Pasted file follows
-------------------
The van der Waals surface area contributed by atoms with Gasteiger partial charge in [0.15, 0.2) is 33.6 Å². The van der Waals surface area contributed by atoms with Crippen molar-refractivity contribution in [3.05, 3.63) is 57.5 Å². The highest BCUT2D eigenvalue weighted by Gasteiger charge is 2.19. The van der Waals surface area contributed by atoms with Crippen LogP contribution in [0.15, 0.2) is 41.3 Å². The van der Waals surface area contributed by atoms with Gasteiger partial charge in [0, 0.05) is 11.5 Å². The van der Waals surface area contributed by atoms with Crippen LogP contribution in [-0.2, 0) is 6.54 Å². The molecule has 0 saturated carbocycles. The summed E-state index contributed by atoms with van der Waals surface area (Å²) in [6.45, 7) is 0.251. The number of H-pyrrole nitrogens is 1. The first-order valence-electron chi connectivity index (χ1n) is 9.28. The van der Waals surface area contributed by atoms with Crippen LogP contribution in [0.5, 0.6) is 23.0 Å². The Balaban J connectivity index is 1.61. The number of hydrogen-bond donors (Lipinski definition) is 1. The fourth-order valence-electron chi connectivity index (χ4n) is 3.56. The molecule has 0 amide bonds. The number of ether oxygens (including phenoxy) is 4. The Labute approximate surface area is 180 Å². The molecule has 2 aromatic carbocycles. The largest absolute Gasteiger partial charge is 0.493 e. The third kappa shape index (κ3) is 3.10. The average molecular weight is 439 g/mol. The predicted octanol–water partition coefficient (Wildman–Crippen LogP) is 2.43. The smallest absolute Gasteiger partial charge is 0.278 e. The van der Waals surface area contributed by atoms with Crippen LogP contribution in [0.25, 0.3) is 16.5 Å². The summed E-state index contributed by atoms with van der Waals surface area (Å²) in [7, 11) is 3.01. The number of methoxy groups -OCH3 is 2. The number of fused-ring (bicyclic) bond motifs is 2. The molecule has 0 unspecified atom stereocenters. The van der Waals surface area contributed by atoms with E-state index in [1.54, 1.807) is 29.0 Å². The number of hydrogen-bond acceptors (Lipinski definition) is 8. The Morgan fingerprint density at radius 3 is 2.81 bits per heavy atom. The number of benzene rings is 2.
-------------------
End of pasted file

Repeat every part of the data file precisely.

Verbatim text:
The van der Waals surface area contributed by atoms with Gasteiger partial charge in [0.15, 0.2) is 33.6 Å². The van der Waals surface area contributed by atoms with Crippen molar-refractivity contribution in [3.05, 3.63) is 57.5 Å². The highest BCUT2D eigenvalue weighted by Gasteiger charge is 2.19. The van der Waals surface area contributed by atoms with Crippen LogP contribution in [0.15, 0.2) is 41.3 Å². The van der Waals surface area contributed by atoms with Gasteiger partial charge in [0, 0.05) is 11.5 Å². The van der Waals surface area contributed by atoms with Crippen LogP contribution in [-0.2, 0) is 6.54 Å². The molecule has 0 saturated carbocycles. The summed E-state index contributed by atoms with van der Waals surface area (Å²) in [6.45, 7) is 0.251. The number of H-pyrrole nitrogens is 1. The first-order valence-electron chi connectivity index (χ1n) is 9.28. The van der Waals surface area contributed by atoms with Crippen LogP contribution in [0.5, 0.6) is 23.0 Å². The Balaban J connectivity index is 1.61. The number of hydrogen-bond donors (Lipinski definition) is 1. The fourth-order valence-electron chi connectivity index (χ4n) is 3.56. The molecule has 0 amide bonds. The number of ether oxygens (including phenoxy) is 4. The Labute approximate surface area is 180 Å². The molecule has 2 aromatic carbocycles. The largest absolute Gasteiger partial charge is 0.493 e. The third kappa shape index (κ3) is 3.10. The average molecular weight is 439 g/mol. The predicted octanol–water partition coefficient (Wildman–Crippen LogP) is 2.43. The smallest absolute Gasteiger partial charge is 0.278 e. The van der Waals surface area contributed by atoms with Crippen LogP contribution in [0.25, 0.3) is 16.5 Å². The summed E-state index contributed by atoms with van der Waals surface area (Å²) in [7, 11) is 3.01. The number of methoxy groups -OCH3 is 2. The number of fused-ring (bicyclic) bond motifs is 2. The molecule has 0 unspecified atom stereocenters. The van der Waals surface area contributed by atoms with E-state index in [1.54, 1.807) is 29.0 Å². The number of hydrogen-bond acceptors (Lipinski definition) is 8. The Morgan fingerprint density at radius 3 is 2.81 bits per heavy atom. The number of benzene rings is 2.